Thursday, 22 August 2019

Would this Saint George
be turned away from
England after 31 October?

The tiny Church dedicated to Saint George in Aghios Georgios in south-west Corfu (Photograph: Patrick Comerford, 2019)

Patrick Comerford

As I might have expected, the little church in this resort village of Aghios Georgios in south-west Corfu is, of course, dedicated to Saint George.

After breakfast in the Blue Sky Hotel this morning, I went for a short walk to find my bearings, to see where the coffee shops, tavernas and restaurants are, to take a short walk along the shore, and to stroll around the small harbour.

Getting my bearings the first time I stay anywhere is as important as checking the fire exits when I first drop my bags in an hotel I have never stayed in, and hopefully always of more practical relevance. I hope never to have to use the fire exit in any hotel, but I always need to know where the nearest coffee shop is, and where to buy a daily newspaper.

I also needed to check out the local tour operators, and later in the afternoon started planning for a few trips over the next two weeks, including a visit to Albania, a visit to the islands of Paxos and Antipaxos, and perhaps a day-long trip to some of the unique monasteries in Meteora, built on top of towering rock formations.

Of course, there must be day trips into the town of Corfu itself too.

Inside the tiny Church dedicated to Saint George in Aghios Georgios in south-west Corfu (Photograph: Patrick Comerford, 2019)

But as I went for my walk after breakfast this morning, I came across the tiny church of Aghios Georgios. The bell tower in front of the church indicates it was built in 1997, although inside it looks much older than its 22 years.

The largest icon in front of the iconostasis or icon screen is one of Saint George, dated 1985. There is also an older icon of the Archangel Michael, and an interesting icon of the Samaritan woman at the well.

The bell tower at the church in Aghios Georgios in Corfu (Photograph: Patrick Comerford, 2019)

While Brexiteers are furtively waving the flag of Saint George, which has been hijacked inappropriately as a symbol of a particularly nasty expression of English nationalism, there is no unearthly reason why they should be allowed to continue with this misappropriation.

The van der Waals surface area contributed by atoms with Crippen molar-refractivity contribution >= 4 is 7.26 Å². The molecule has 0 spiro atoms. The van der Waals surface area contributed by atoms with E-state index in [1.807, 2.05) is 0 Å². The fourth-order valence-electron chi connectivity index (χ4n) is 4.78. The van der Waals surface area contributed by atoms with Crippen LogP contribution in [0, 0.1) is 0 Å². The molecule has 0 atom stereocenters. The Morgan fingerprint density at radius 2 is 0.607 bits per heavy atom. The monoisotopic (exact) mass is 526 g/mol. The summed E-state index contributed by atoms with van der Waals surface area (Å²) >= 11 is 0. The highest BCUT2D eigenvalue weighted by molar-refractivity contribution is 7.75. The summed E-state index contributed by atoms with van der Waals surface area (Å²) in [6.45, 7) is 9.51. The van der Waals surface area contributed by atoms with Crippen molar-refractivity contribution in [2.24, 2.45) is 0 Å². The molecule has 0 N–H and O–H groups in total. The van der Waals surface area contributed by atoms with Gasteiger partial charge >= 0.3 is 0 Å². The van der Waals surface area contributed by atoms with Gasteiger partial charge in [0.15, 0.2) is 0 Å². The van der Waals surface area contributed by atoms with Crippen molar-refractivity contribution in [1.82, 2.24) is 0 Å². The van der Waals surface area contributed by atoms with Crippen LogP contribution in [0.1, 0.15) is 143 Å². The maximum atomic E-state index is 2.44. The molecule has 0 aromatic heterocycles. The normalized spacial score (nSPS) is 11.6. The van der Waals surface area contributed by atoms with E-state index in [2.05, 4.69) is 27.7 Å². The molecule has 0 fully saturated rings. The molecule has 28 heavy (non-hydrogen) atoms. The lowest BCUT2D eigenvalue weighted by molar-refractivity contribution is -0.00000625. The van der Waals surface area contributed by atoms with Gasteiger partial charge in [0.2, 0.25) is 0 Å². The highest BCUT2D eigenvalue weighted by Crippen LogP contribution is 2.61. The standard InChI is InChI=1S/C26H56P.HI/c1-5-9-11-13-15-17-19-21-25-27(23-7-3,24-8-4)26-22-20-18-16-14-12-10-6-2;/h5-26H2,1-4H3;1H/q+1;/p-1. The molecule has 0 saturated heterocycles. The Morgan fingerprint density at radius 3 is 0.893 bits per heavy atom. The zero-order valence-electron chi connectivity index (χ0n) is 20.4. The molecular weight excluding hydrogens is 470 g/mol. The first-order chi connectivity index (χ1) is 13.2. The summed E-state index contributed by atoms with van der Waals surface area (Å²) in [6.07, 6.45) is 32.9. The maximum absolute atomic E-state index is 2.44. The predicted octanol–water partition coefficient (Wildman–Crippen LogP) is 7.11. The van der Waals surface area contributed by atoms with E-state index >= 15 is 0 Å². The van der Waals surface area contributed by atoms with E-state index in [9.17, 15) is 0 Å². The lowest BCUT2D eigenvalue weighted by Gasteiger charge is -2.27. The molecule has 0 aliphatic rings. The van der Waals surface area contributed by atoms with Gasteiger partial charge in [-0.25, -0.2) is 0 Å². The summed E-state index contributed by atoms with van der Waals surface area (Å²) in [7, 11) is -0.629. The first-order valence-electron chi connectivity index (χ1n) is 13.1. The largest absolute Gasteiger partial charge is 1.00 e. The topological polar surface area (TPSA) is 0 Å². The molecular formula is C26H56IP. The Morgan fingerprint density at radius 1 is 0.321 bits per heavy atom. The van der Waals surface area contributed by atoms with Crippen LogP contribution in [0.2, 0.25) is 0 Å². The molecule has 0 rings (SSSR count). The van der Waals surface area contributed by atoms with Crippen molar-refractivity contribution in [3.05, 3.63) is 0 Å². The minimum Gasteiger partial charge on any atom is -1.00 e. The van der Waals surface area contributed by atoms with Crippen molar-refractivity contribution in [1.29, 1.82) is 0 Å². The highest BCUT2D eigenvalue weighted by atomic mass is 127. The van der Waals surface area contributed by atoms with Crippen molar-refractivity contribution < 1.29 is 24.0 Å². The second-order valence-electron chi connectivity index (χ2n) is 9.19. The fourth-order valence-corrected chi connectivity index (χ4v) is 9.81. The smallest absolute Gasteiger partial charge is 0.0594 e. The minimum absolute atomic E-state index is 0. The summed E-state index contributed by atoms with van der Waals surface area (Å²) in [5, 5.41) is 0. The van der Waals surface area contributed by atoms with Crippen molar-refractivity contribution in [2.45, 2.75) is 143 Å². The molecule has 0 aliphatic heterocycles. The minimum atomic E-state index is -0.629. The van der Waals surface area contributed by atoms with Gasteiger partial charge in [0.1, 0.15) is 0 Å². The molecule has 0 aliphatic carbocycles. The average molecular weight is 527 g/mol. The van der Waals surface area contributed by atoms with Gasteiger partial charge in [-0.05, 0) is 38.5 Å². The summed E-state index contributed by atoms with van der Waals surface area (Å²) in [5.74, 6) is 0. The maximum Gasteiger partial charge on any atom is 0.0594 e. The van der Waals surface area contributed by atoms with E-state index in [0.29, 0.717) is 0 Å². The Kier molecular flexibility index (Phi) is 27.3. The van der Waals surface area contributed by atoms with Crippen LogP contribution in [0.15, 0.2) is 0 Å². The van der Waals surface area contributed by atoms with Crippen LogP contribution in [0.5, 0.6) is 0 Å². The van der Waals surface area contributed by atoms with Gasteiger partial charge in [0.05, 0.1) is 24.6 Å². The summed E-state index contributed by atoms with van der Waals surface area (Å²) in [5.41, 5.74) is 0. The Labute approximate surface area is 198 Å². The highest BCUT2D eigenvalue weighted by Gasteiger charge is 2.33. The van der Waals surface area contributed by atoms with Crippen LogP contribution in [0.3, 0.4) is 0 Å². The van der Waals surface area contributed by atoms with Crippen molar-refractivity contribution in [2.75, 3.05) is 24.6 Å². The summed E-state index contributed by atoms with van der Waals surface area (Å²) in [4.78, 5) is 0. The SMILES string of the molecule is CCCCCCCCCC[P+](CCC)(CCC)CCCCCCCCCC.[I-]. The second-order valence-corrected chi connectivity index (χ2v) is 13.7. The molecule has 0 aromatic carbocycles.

For Saint George is as a much a saint for Greece as he is for England; indeed, there is every reason to believe Saint George spoke Greek, but no unearthly reason to imagine he could have possibly understood English, ever.

An icon of Saint George in the church at the coast in Aghios Georgios (Photograph: Patrick Comerford, 2019)

Of course. it is difficult if not impossible to disentangle the real Saint George, like the real Saint Patrick, from myth and legend … if there ever was a real Saint George – or a real Saint Patrick, for that matter.

But Saint George is the very sort of European that Boris Johnson and Nigel Farage would like to ensure is excluded from Britain after 31 October.

Saint George, who is said to have been martyred on 23 April 303, was born into a Greek-speaking family in Cappadocia, in what is today a part of Central Turkey. His father died a Christian martyr when George was a 14-year-old, and young George moved with his mother to Syria Palaestina, her home area.

Later, George became a member of the praetorian guard of the Roman Emperor Diocletian. But during the persecutions of Christians in the reign of Diocletian, George was martyred by being beheaded in the then Roman capital, Nicomedia, present-day Izmit, near Constantinople (Istanbul).

His body was brought to Lydda, south-east of present-day Tel Aviv, to be buried.

An icon of the Archangel Michael in the Church of Saint George in Aghios Georgios in Corfu (Photograph: Patrick Comerford, 2019)

The legend of Saint George and the Dragon, set in Silene in Libya, first develops as late as the 11th century, and his popularity reached England only through the Crusades. Shakespeare consolidates his place as the patron saint of England with the cry: ‘God for Harry, England and Saint George.’

So, Greeks, Turks, Romans, Syrians, Palestinians and Libyans all claim George as one of their own. He is also the patron saint of Ethiopia, Georgia, Malta, Portugal, and of Aragon, Barcelona, Beirut, Bologna, Catalonia, Genoa, Milan, Podgerica … the patron saint of the Greek army and infantry, and countless Greek towns and villages … including this resort village of Aghios Georgios in south-west Corfu, with its small, pretty church dedicated to his name.

Would Boris Johnson like to stand up and tell me which Saint George would be welcome if he arrives at a British port or airport after 31 October?

Would Michael Gove like to turn back the Archangel Michael as he swoops down to bring judgment and truth?

The north side, north porch and apse of the chrurch in Aghios Georgios in south-west Corfu (Photograph: Patrick Comerford, 2019)

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